Quinoa has 14.1 grams of protein per 100 grams, while bulgur has 12.3 grams of protein per 100 grams.

Bulgur vs Quinoa Carbs

Counting carbs can be important for some people for different reasons, including blood sugar control, weight management, or athletic performance.

It’s also important for people on a keto diet, so let’s compare the carbs content in bulgur and quinoa.

The total amount of carbohydrates is around 15% higher in bulgur than in quinoa. It has 75.9 grams per 100 grams, compared to 64.2 grams in quinoa.

There’s less sugar in bulgur than in quinoa, 73% precisely.

That said, 100 grams of bulgur contains 0.4 grams of sugar, while the same amount of quinoa contains 1.5 grams.

Lastly, let’s take a look at the dietary fiber in bulgur and quinoa.

Dietary fiber keeps the digestive system healthy and helps with weight management by promoting a sense of fullness.

With 12.5 grams of fiber per 100 grams, bulgur is a better source of fiber than quinoa which bulgur offers 7 grams per 100 gram portion.

Bulgur vs Quinoa Fats

Like most other grains, bulgur and quinoa are low in fat.

Fats in bulgur and quinoa are mostly healthy unsaturated fats. They are naturally cholesterol-free and trans-fat-free.

Total fat in bulgur and quinoa:

  • Bulgur: 1.3 grams per 100 grams
  • Quinoa: 6.1 per 100 grams

Speaking of saturated fats, bulgur is 71% lower in saturated fats.

Bulgur and quinoa contain 0.2 grams and 0.7 grams of saturated fat per 100 grams, respectively.

Bulgur vs Quinoa Vitamins Content

This section will discuss the vitamin content of bulgur and quinoa.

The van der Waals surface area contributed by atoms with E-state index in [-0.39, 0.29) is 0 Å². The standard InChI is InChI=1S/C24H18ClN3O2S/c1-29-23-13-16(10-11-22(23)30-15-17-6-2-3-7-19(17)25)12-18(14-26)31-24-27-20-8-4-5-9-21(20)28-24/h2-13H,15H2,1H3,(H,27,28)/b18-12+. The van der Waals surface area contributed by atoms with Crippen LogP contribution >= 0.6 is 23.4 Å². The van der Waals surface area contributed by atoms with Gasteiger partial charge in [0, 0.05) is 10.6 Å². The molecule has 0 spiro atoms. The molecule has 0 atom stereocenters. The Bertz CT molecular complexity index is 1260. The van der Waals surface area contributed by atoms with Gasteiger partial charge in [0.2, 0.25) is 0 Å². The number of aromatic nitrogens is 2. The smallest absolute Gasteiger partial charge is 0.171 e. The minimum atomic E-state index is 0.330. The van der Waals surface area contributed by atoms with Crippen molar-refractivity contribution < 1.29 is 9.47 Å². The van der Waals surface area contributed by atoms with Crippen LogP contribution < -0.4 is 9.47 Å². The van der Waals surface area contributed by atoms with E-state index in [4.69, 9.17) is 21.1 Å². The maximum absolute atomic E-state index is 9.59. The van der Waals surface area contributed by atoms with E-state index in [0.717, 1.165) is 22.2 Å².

Vitamins are micronutrients, meaning we need only a small amount. However, they are very important for many processes in our bodies.

Bulgur has a higher amount of vitamin A, vitamin B1 (Thiamine), vitamin B2 (Riboflavin), vitamin B6 (Pyroxidine), vitamin B9 (Folate), and vitamin E.

However, quinoa has a higher amount of vitamin B3 (Niacin), vitamin B5 (Pantothenic acid), and vitamin K.

Bulgur and quinoa contain the same amount of vitamin C, vitamin D, and vitamin B12 (Cobalamin).

The following table shows the exact amount of vitamins bulgur and quinoa contain side by side, so you can easily compare them.

BulgurQuinoa
Vitamin A9 IU14 IU
Vitamin C00
Vitamin D00
Vitamin B1 (Thiamine)0.232 mg0.36 mg
Vitamin B2 (Riboflavin)0.115 mg0.318 mg
Vitamin B3 (Niacin)5.11 mg1.52 mg
Vitamin B5 (Pantothenic acid)1.04 mg0.772 mg
Vitamin B6 (Pyroxidine)0.342 mg0.487 mg
Vitamin B9 (Folate)27 µg184 µg
Vitamin B12 (Cobalamin)00
Vitamin E0.06 mg2.44 mg
Vitamin K1.9 µg0

Bulgur vs Quinoa Minerals Content

Minerals are important for our body to function properly. We need only a small amount of minerals, so they are called micronutrients.

Some minerals, like iron, calcium, zinc, or iodine, are relatively hard to get on a plant-based diet, so it’s important to choose your foods thoughtfully. This part of the bulgur and quinoa comparison focuses on their mineral content.

Bulgur is a better source of calcium, copper, iron, magnesium, phosphorus, potassium, selenium, and zinc than quinoa.

On the other hand, quinoa is a higher amount of manganese, and sodium.

Bulgur and quinoa contain the same amount of fluoride.

Check out the table below to learn how bulgur and quinoa compare when it comes to mineral content.

BulgurQuinoa
Calcium35 mg47 mg
Copper0.335 mg0.59 mg
Fluoride00
Iron2.46 mg4.57 mg
Magnesium164 mg197 mg
Manganese3.05 mg2.03 mg
Phosphorus300 mg457 mg
Potassium410 mg563 mg
Selenium2.3 µg8.5 µg
Sodium17 mg5 mg
Zinc1.93 mg3.1 mg

The Final Word

This article highlighted the similarities and differences between bulgur and quinoa.

Grains, also known as cereal grains, are an important source of nutrition for many people around the world. They are a rich source of carbohydrates, which provide energy for the body.

Whole grains contain important vitamins and minerals, such as B vitamins and iron. Whole grains, in particular, are high in dietary fiber and can help with digestion and weight management.

They may also have other health benefits, such as reducing the risk of heart disease, diabetes, and certain types of cancer.

Grains are also a staple food and an important source of food security in many parts of the world.

Sources